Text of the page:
Initialize and other initialization operations are done in an arbitrary order, except as follows. Initialize is applied to an object after initialization of its subcomponents, if any (including both implicit initialization and Initialize calls). If an object has a component with an access discriminant constrained by a per-object expression, Initialize is applied to this component after any components that do not have such discriminants. For an object with several components with such a discriminant, Initialize is applied to them in order of their component_declarations. For an allocator, any task activations follow all calls on Initialize.
When a target object with any controlled parts is assigned a value, either when created or in a subsequent assignment_statement, the assignment operation proceeds as follows:
- The value of the target becomes the assigned value.
- The value of the target is adjusted.
To adjust the value of a (nonlimited) composite object, the values of the components of the object are first adjusted in an arbitrary order, and then, if the object is controlled, Adjust is called. Adjusting the value of an elementary object has no effect, nor does adjusting the value of a composite object with no controlled parts.
For an assignment_statement, after the name and expression have been evaluated, and any conversion (including constraint checking) has been done, an anonymous object is created, and the value is assigned into it; that is, the assignment operation is applied. (Assignment includes value adjustment.) The target of the assignment_statement is then finalized. The value of the anonymous object is then assigned into the target of the assignment_statement. Finally, the anonymous object is finalized. As explained below, the implementation may eliminate the intermediate anonymous object, so this description subsumes the one given in 5.2, Assignment Statements.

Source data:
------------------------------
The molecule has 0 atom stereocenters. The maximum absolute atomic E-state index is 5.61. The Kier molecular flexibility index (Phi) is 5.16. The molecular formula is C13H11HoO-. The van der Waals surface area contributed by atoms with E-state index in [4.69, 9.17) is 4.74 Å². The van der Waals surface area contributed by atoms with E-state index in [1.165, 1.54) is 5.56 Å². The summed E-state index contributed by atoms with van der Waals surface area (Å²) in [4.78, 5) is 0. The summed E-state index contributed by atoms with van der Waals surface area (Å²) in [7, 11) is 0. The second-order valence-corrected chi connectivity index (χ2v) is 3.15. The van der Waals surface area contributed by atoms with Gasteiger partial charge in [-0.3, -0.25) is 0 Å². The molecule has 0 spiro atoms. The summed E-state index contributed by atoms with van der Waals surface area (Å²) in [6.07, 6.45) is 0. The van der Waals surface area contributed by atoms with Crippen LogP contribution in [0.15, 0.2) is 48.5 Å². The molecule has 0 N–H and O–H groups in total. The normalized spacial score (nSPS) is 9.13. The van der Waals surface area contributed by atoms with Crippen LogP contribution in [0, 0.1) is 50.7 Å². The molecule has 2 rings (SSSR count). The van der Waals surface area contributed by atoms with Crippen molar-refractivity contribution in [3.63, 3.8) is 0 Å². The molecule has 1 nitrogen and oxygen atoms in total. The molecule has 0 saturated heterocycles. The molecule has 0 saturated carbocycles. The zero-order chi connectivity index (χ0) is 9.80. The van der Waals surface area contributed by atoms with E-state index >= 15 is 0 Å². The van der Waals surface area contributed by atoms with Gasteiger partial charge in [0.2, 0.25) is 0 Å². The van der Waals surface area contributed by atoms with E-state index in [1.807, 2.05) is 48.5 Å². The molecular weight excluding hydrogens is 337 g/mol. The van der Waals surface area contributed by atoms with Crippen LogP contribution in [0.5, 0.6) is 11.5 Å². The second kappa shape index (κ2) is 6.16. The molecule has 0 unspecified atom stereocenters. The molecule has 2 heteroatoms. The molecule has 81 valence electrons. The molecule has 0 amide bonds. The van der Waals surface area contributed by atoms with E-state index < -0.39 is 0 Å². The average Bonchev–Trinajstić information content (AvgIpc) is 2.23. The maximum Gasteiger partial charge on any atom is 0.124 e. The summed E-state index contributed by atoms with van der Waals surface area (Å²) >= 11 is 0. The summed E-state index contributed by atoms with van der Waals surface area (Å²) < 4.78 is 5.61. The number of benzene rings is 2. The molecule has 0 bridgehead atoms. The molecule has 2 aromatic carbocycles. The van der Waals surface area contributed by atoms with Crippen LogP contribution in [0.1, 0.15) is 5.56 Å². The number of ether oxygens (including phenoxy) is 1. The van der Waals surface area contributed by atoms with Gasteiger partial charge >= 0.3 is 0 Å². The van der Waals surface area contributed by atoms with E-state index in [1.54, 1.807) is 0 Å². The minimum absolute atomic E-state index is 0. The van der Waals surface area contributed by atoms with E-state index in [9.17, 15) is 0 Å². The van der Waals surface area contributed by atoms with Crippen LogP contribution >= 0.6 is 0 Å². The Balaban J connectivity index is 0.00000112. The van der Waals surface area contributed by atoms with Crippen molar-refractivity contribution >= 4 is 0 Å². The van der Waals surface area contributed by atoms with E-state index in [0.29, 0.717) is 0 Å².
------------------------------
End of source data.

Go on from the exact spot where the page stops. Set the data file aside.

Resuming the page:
An implementation is allowed to relax the above rules (for nonlimited controlled types) in the following ways:
- For an assignment_statement that assigns to an object the value of that same object, the implementation need not do anything.
- For an assignment_statement for a noncontrolled type, the implementation may finalize and assign each component of the variable separately (rather than finalizing the entire variable and assigning the entire new value) unless a discriminant of the variable is changed by the assignment.
- For an aggregate or function call whose value is assigned into a target object, the implementation need not create a separate anonymous object if it can safely create the value of the aggregate or function call directly in the target object. Similarly, for an assignment_statement, the implementation need not create an anonymous object if the value being assigned is the result of evaluating a name denoting an object (the source object) whose storage cannot overlap with the target. If the source object might overlap with the target object, then the implementation can avoid the need for an intermediary anonymous object by exercising one of the above permissions and perform the assignment one component at a time (for an overlapping array assignment), or not at all (for an assignment where the target and the source of the assignment are the same object). Even if an anonymous object is created, the implementation may move its value to the target object as part of the assignment without re-adjusting so long as the anonymous object has no aliased subcomponents.
Copyright © 1992,1993,1994,1995 Intermetrics, Inc.
Copyright © 2000 The MITRE Corporation, Inc. Ada Reference Manual